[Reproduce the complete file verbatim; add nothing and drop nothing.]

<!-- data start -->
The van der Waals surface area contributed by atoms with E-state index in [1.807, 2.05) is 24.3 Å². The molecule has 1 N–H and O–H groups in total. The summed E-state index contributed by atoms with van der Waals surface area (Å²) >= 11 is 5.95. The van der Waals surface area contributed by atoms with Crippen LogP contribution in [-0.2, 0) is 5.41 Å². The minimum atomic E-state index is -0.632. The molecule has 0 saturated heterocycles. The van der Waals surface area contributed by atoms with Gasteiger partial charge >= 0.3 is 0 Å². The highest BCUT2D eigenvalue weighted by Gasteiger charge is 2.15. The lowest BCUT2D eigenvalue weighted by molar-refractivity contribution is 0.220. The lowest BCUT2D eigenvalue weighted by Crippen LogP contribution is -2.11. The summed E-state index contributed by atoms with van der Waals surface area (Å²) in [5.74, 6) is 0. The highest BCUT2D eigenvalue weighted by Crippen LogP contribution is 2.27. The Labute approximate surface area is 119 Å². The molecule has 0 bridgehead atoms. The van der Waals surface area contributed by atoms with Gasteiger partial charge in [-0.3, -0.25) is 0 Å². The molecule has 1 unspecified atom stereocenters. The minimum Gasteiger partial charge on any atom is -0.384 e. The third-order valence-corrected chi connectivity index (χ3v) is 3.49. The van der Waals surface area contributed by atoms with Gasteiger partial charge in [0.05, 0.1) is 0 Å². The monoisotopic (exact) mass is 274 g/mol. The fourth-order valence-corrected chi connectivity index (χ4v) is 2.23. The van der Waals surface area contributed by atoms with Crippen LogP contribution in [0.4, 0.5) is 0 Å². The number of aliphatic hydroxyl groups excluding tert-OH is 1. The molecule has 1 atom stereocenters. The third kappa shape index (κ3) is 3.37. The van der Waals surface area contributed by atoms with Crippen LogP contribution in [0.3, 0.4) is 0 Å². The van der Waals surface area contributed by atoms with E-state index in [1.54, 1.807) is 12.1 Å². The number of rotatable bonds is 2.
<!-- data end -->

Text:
The van der Waals surface area contributed by atoms with E-state index in [1.807, 2.05) is 24.3 Å². The molecule has 1 N–H and O–H groups in total. The summed E-state index contributed by atoms with van der Waals surface area (Å²) >= 11 is 5.95. The van der Waals surface area contributed by atoms with Crippen LogP contribution in [-0.2, 0) is 5.41 Å². The minimum atomic E-state index is -0.632. The molecule has 0 saturated heterocycles. The van der Waals surface area contributed by atoms with Gasteiger partial charge >= 0.3 is 0 Å². The highest BCUT2D eigenvalue weighted by Gasteiger charge is 2.15. The lowest BCUT2D eigenvalue weighted by molar-refractivity contribution is 0.220. The lowest BCUT2D eigenvalue weighted by Crippen LogP contribution is -2.11. The summed E-state index contributed by atoms with van der Waals surface area (Å²) in [5.74, 6) is 0. The highest BCUT2D eigenvalue weighted by Crippen LogP contribution is 2.27. The Labute approximate surface area is 119 Å². The molecule has 0 bridgehead atoms. The van der Waals surface area contributed by atoms with Gasteiger partial charge in [-0.3, -0.25) is 0 Å². The molecule has 1 unspecified atom stereocenters. The minimum Gasteiger partial charge on any atom is -0.384 e. The third-order valence-corrected chi connectivity index (χ3v) is 3.49. The van der Waals surface area contributed by atoms with Gasteiger partial charge in [0.05, 0.1) is 0 Å². The monoisotopic (exact) mass is 274 g/mol. The fourth-order valence-corrected chi connectivity index (χ4v) is 2.23. The van der Waals surface area contributed by atoms with Crippen LogP contribution in [0.4, 0.5) is 0 Å². The number of aliphatic hydroxyl groups excluding tert-OH is 1. The molecule has 1 atom stereocenters. The third kappa shape index (κ3) is 3.37. The van der Waals surface area contributed by atoms with Crippen LogP contribution in [0.3, 0.4) is 0 Å². The van der Waals surface area contributed by atoms with E-state index in [1.54, 1.807) is 12.1 Å². The number of rotatable bonds is 2.